The orexin system participates in regulating several physiological processes4 that may be important in the context of PANS. These processes include wakefulness, arousal, sleep/wake behavior, central motor control, cognitive processes, anxiety, reward, motivated behaviors, feeding, and involvement in the micturition reflex.4–8 In particular, obsessions and compulsive behaviors might be linked to the orexinergic system and its interactions with the dopaminergic system,8 while the presence of orexin cells in the lateral hypothalamus, which is a key site of food intake regulation,4 may relate to food restriction among patients with PANS. Considering Gagliano et al’s presentation of a putative dysfunctional model that explains the co-occurrence of sleep, cognitive, and motor symptoms in patients with PANS,1 the orexin system’s role could be emphasized within this symptom’s framework.

Given that orexin is a key component of the arousal system and considering the sleep-wakefulness arousal spectrum,5 its effects on all aspects across the spectrum seem plausible. An optimal balance of arousal allows a person to be awake, alert, creative, and capable of solving problems.5 By contrast, as arousal diminishes, a person might experience not only inattentiveness and cognitive dysfunction (understimulation) but also excessive daytime sleepiness. Increased arousal, meanwhile, may cause hypervigilance/insomnia, cognitive dysfunction (overstimulation), panic/fear, and hallucinations/psychosis.5 Thus, the “brain fog” that Gagliano et al1 described might indicate a dysfunction of the orexin system that could manifest with symptoms across the arousal spectrum, affecting such domains as cognitive function, attention, alertness, and vigilance.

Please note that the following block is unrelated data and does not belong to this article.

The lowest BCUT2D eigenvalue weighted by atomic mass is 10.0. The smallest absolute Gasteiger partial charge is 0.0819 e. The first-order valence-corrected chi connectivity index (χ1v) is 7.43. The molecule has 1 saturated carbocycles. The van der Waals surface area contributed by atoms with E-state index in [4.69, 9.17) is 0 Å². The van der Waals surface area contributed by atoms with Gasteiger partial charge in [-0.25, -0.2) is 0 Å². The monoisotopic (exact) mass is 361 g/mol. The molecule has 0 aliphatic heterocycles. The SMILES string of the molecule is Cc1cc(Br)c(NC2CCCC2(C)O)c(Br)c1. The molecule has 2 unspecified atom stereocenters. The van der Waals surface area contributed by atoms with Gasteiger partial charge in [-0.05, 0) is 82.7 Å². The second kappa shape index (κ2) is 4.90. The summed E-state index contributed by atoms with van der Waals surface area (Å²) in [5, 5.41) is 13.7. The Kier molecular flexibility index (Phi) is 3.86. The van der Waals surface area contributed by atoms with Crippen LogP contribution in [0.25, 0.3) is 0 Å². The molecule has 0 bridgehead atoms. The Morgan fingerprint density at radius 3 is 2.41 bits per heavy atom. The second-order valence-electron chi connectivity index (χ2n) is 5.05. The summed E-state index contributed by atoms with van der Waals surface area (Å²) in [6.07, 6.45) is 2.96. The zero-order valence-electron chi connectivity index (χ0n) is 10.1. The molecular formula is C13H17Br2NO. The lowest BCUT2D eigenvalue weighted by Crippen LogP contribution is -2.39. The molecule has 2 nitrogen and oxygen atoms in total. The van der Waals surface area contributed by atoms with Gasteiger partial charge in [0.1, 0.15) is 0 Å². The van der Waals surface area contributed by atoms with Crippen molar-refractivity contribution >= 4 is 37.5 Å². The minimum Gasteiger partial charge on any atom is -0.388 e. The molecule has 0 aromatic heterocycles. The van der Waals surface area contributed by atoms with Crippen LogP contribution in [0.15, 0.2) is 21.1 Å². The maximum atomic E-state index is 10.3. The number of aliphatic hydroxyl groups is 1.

In the pathophysiology of movement disorders, that are frequently observed at disease onset in childhood narcolepy with cataplexy, rapid loss of orexin neurons may likely be involved, with possible involvement of secondary dopaminergic abnormalities.2 Given several motor deficits associated with the loss of orexins and proposing the orexin system’s orchestrating central motor control through homeostatic regulation,6 motor phenomena may also be conceptualized as a spectrum wherein the orexin system plays an important role. This conceptualization may help explain the “complex array of 'negative' (hypotonia) and 'active' (ranging from perioral movements to dyskinetic-dystonic movements or stereotypies) motor disturbances“ that Plazzi et al described among children who have narcolepsy with cataplexy.2 At the same time, it might also explain the observation by Gagliano et al regarding the high prevalence of periodic limb movement disorder (a hypo-dopaminergic condition) among patients with PANS who also exhibited motor and vocal tics (a hyper-dopaminergic condition).1